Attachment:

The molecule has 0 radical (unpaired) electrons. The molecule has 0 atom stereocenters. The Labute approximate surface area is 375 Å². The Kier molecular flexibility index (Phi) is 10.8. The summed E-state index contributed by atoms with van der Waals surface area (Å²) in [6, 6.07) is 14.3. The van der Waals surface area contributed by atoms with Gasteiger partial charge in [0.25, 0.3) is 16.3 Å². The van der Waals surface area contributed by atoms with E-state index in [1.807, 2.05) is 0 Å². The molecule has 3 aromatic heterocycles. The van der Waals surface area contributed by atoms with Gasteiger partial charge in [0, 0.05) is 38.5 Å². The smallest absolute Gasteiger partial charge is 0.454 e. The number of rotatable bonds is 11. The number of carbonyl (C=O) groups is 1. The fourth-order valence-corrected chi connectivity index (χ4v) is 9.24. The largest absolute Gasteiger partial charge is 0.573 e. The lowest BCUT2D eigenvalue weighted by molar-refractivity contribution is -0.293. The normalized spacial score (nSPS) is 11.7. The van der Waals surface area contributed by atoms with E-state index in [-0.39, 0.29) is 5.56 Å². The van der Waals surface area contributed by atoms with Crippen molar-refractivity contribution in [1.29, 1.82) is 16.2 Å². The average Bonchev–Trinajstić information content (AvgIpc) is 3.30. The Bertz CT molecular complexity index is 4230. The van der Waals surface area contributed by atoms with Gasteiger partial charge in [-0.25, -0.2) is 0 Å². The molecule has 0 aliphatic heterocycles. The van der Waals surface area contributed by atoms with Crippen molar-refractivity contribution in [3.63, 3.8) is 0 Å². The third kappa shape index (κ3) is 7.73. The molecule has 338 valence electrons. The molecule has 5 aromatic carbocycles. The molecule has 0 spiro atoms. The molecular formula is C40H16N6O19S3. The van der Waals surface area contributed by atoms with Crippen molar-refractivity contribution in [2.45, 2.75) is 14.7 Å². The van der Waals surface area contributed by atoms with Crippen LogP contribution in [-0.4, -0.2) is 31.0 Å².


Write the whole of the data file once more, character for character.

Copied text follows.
The molecule has 0 radical (unpaired) electrons. The molecule has 0 atom stereocenters. The Labute approximate surface area is 375 Å². The Kier molecular flexibility index (Phi) is 10.8. The summed E-state index contributed by atoms with van der Waals surface area (Å²) in [6, 6.07) is 14.3. The van der Waals surface area contributed by atoms with Gasteiger partial charge in [0.25, 0.3) is 16.3 Å². The van der Waals surface area contributed by atoms with E-state index in [1.807, 2.05) is 0 Å². The molecule has 3 aromatic heterocycles. The van der Waals surface area contributed by atoms with Gasteiger partial charge in [0, 0.05) is 38.5 Å². The smallest absolute Gasteiger partial charge is 0.454 e. The number of rotatable bonds is 11. The number of carbonyl (C=O) groups is 1. The fourth-order valence-corrected chi connectivity index (χ4v) is 9.24. The largest absolute Gasteiger partial charge is 0.573 e. The lowest BCUT2D eigenvalue weighted by molar-refractivity contribution is -0.293. The normalized spacial score (nSPS) is 11.7. The van der Waals surface area contributed by atoms with E-state index in [-0.39, 0.29) is 5.56 Å². The van der Waals surface area contributed by atoms with Crippen molar-refractivity contribution in [1.29, 1.82) is 16.2 Å². The average Bonchev–Trinajstić information content (AvgIpc) is 3.30. The Bertz CT molecular complexity index is 4230. The van der Waals surface area contributed by atoms with Gasteiger partial charge in [-0.25, -0.2) is 0 Å². The molecule has 0 aliphatic heterocycles. The van der Waals surface area contributed by atoms with Crippen molar-refractivity contribution in [3.63, 3.8) is 0 Å². The third kappa shape index (κ3) is 7.73. The molecule has 338 valence electrons. The molecule has 5 aromatic carbocycles. The molecule has 0 spiro atoms. The molecular formula is C40H16N6O19S3. The van der Waals surface area contributed by atoms with Crippen molar-refractivity contribution in [2.45, 2.75) is 14.7 Å². The van der Waals surface area contributed by atoms with Crippen LogP contribution in [-0.4, -0.2) is 31.0 Å².